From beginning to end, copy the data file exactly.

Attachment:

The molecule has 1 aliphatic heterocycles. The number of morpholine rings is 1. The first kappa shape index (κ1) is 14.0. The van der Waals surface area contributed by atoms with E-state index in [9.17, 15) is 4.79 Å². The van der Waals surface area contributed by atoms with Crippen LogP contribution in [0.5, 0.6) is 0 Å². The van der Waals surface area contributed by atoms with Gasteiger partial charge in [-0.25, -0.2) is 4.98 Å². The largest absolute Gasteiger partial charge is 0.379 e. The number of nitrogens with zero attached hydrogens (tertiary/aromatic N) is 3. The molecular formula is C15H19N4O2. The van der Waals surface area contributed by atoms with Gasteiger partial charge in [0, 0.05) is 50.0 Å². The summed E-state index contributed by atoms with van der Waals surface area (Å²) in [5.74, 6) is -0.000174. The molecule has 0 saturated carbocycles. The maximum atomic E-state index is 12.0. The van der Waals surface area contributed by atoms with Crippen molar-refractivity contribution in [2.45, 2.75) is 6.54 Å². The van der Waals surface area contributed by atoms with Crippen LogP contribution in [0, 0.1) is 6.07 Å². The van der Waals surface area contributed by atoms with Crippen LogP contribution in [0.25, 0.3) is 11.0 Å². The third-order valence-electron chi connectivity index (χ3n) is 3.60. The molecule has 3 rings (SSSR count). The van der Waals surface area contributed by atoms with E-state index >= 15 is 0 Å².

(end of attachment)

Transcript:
The molecule has 1 aliphatic heterocycles. The number of morpholine rings is 1. The first kappa shape index (κ1) is 14.0. The van der Waals surface area contributed by atoms with E-state index in [9.17, 15) is 4.79 Å². The van der Waals surface area contributed by atoms with Crippen LogP contribution in [0.5, 0.6) is 0 Å². The van der Waals surface area contributed by atoms with Gasteiger partial charge in [-0.25, -0.2) is 4.98 Å². The largest absolute Gasteiger partial charge is 0.379 e. The number of nitrogens with zero attached hydrogens (tertiary/aromatic N) is 3. The molecular formula is C15H19N4O2. The van der Waals surface area contributed by atoms with Gasteiger partial charge in [0, 0.05) is 50.0 Å². The summed E-state index contributed by atoms with van der Waals surface area (Å²) in [5.74, 6) is -0.000174. The molecule has 0 saturated carbocycles. The maximum atomic E-state index is 12.0. The van der Waals surface area contributed by atoms with Crippen molar-refractivity contribution in [2.45, 2.75) is 6.54 Å². The van der Waals surface area contributed by atoms with Crippen LogP contribution in [0, 0.1) is 6.07 Å². The van der Waals surface area contributed by atoms with Crippen LogP contribution in [0.25, 0.3) is 11.0 Å². The third-order valence-electron chi connectivity index (χ3n) is 3.60. The molecule has 3 rings (SSSR count). The van der Waals surface area contributed by atoms with E-state index >= 15 is 0 Å².